top of page

Water quality and beach management

The closest designated bathing beach to Dunoon is the beautiful Lunderston Bay, located between Inverkip and Gourock, 5km southeast of Dunoon across the Clyde estuary. Ettrick Bay on Bute, and beaches all down the coast to Girvan, including Millport, Troon, Saltcoats and Prestwick, all have beaches that have attained bathing water quality status. But what does bathing water quality mean in practice?

Credit: Thomas Nugent 'Sunbathers at Lunderston Bay'

Beaches designated for bathing are monitored by the Scottish Environmental Protection Agency (SEPA). There are 85 registered bathing beaches across Scotland, and a handful in Argyll and Bute. Water samples are regularly taken and tested from June to September (peak bathing times). SEPA publishes the test results on its website and through a network of digital signs located in communities.

SEPA tests the sea water for a range of microbes that can cause harm to humans and the environment, including Escherichia coli and intestinal enterococci; they also observe cyanobacterial (blue-green algae) blooms, macroalgae (seaweed), marine phytoplankton and other waste. If the test results indicate poor water quality, then action is taken to investigate the problem.

The regeneration of West Bay

West Bay Promenade 1900s

We are currently considering beach stewardship as part of the ‘We are building a beach hut’ project and exploring questions about the long-term implications of placing new structures on the shore. We hope to support the sustainable regeneration of West Bay by thinking through how facilities, such as beach huts and signage, impact on the community experience of place now and into the future.

Although water quality has nothing to do with building a beach hut, empowering local people with information about their local environment could be one way of attracting more people to West Bay and ensuring new local amenities are well used.

Information about bathing water quality, particularly when it is made available on the shore, helps people make an informed choices about using the sea. The data can alert people to changes in the water that could have a direct impact on human health and our sensitive marine environment. This becomes more relevant when you consider the implications of climate change on future water quality.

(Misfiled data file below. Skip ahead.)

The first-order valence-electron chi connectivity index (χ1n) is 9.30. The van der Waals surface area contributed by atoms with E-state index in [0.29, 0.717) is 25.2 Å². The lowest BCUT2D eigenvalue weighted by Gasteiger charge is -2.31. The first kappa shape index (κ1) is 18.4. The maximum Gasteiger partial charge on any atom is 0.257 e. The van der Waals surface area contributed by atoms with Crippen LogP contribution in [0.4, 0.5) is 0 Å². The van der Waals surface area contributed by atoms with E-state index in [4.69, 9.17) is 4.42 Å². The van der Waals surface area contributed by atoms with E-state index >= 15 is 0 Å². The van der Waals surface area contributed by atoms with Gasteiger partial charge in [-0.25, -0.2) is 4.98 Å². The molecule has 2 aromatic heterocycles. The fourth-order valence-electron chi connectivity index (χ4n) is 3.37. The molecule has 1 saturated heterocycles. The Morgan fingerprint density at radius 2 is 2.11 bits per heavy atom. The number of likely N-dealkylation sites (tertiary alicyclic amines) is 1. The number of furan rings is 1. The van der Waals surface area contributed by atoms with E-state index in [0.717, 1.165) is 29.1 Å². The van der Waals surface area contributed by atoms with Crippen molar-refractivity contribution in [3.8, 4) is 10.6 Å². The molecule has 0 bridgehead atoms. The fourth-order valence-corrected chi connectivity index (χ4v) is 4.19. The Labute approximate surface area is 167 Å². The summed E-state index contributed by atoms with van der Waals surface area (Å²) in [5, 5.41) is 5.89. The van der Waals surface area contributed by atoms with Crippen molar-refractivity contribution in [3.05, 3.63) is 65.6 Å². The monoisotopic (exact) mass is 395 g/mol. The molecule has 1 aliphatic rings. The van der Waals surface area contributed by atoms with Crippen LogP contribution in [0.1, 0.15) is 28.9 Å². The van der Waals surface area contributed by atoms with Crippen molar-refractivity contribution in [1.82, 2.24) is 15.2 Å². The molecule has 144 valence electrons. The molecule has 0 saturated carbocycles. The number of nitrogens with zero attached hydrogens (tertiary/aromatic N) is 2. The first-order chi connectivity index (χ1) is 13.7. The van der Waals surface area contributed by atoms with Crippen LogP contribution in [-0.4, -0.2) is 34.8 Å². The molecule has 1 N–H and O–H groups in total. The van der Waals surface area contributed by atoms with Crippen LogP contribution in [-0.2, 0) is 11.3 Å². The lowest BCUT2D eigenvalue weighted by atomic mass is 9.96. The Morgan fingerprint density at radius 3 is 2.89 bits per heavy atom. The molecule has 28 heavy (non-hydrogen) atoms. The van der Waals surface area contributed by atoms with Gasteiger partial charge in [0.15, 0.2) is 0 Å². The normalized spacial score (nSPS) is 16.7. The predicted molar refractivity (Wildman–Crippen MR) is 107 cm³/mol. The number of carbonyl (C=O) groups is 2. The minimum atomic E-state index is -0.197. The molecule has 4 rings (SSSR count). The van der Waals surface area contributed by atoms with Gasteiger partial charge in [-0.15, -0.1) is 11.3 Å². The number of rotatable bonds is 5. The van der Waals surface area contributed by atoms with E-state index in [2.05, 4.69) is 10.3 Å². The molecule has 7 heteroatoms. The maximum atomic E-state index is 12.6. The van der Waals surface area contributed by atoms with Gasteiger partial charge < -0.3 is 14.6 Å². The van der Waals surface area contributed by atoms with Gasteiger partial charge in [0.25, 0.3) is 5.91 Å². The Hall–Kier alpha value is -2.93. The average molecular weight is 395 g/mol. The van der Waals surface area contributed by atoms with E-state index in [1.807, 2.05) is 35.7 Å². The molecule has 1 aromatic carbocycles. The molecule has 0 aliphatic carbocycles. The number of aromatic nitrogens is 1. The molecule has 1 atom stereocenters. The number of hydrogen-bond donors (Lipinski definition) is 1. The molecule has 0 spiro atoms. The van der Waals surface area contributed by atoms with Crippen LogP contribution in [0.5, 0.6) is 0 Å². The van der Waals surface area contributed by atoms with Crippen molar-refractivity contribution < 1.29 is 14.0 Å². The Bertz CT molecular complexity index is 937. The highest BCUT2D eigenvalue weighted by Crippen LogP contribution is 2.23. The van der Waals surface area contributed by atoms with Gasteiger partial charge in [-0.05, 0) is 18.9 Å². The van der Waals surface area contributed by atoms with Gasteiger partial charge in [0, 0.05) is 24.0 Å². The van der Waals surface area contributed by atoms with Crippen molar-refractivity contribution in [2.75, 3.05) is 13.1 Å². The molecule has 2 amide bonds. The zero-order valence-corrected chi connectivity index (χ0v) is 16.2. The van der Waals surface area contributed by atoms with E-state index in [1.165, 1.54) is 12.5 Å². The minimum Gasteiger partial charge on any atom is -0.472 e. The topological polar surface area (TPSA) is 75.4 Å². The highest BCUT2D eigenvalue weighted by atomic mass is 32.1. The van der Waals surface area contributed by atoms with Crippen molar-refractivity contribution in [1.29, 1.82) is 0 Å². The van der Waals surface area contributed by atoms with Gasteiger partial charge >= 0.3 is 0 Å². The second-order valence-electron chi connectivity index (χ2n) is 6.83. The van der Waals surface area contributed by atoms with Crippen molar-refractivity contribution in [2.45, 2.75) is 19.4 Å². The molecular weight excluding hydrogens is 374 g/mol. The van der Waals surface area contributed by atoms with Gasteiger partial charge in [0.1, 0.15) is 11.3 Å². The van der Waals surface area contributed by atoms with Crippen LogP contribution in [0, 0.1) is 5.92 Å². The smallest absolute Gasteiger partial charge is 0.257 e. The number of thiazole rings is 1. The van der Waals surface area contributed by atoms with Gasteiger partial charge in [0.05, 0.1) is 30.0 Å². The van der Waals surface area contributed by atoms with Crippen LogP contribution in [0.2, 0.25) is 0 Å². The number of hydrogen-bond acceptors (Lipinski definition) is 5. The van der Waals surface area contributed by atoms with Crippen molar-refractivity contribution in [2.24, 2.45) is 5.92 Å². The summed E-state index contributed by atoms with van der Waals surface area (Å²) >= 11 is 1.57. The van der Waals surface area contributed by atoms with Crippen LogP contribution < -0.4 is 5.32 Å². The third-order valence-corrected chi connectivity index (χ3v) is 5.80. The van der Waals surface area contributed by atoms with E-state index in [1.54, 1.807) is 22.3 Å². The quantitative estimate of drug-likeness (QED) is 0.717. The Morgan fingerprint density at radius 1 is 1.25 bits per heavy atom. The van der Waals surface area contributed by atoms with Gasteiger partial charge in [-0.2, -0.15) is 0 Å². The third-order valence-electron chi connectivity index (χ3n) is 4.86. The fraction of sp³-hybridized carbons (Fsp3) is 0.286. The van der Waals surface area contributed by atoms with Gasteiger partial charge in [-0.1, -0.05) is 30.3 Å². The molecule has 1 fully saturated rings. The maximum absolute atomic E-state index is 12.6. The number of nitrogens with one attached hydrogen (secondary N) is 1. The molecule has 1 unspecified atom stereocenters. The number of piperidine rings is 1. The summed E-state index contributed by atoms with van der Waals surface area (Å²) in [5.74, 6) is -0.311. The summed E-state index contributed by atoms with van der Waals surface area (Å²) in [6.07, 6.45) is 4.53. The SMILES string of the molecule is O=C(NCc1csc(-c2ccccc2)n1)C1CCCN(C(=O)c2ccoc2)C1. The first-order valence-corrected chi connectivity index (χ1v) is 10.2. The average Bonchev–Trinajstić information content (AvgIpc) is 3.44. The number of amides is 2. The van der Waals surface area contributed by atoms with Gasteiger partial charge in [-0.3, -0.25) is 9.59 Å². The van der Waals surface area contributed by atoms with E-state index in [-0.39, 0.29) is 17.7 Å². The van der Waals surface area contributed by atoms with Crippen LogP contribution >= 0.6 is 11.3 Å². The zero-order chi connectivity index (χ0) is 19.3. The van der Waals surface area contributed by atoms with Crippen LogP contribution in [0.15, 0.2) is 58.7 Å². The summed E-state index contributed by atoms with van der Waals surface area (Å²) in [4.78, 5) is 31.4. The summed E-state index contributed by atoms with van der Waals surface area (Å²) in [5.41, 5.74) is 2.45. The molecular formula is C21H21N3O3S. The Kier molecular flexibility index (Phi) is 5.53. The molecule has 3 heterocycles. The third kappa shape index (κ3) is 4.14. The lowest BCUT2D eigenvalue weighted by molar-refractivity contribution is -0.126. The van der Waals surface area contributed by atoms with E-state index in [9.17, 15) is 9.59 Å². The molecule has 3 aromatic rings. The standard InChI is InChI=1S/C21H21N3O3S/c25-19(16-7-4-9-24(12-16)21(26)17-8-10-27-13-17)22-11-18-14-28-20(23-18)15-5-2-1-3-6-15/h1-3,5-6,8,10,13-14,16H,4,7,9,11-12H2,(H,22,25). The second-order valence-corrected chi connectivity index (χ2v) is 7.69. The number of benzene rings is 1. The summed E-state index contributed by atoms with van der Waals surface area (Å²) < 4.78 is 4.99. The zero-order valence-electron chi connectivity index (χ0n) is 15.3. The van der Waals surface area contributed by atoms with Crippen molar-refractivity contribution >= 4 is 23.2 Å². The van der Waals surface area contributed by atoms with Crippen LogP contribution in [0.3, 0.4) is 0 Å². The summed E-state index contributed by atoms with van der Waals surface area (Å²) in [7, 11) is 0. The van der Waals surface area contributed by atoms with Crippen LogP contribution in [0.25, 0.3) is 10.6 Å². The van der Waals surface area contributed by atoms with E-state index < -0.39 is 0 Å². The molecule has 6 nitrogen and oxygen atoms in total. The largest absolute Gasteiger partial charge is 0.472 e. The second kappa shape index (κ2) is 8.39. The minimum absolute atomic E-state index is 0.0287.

As a consequence of climate change heavier rainfall is predicted across Scotland. Scottish Water is permitted to release untreated sewage into water ways following heavy rain; this procedure prevents water treatment stations becoming overwhelmed. Although this is a rare occurrence at the moment, it could become more common and the only way we can understand the impact of this pollution is to monitor water quality.

Dr Steph Connelly is a local resident and a civil engineer at Glasgow University. She is also part of our research team and brings a specialist knowledge of sustainable water treatment and sanitation solutions. She points out that;

“the cost of testing water quality prohibits communities from doing this themselves. Bathing water status makes these tests mandatory, with SEPA paying for the labwork and publication of the data”

So, obtaining bathing water quality status for West Bay could be a useful way of protecting the beach during high bathing season.

Positive local action

Beach clean West Bay Sep 2021

Local efforts to improve and care for West Bay are already happening. Both Dunoon Primary School and local volunteers from the Dunoon Area Alliance conduct beach cleans along the bay supported by the Marine Conservation Society and the GRAB trust.

Jason Coles a member of the Dunoon Area Alliance and Skipper for local business Wreckspeditions, helps co-ordinate beach cleans on West Bay and other beaches in the Dunoon Area. Jason comments:

“Beach cleans on West Bay have brought people together to do something positive to protect this sensitive marine environment. Through monitoring the waste being picked up during beach cleans, we are also contributing to national conservation efforts, whilst educating kids and adults alike about the changes we can make to reduce waste and what not to flush down the toilet!”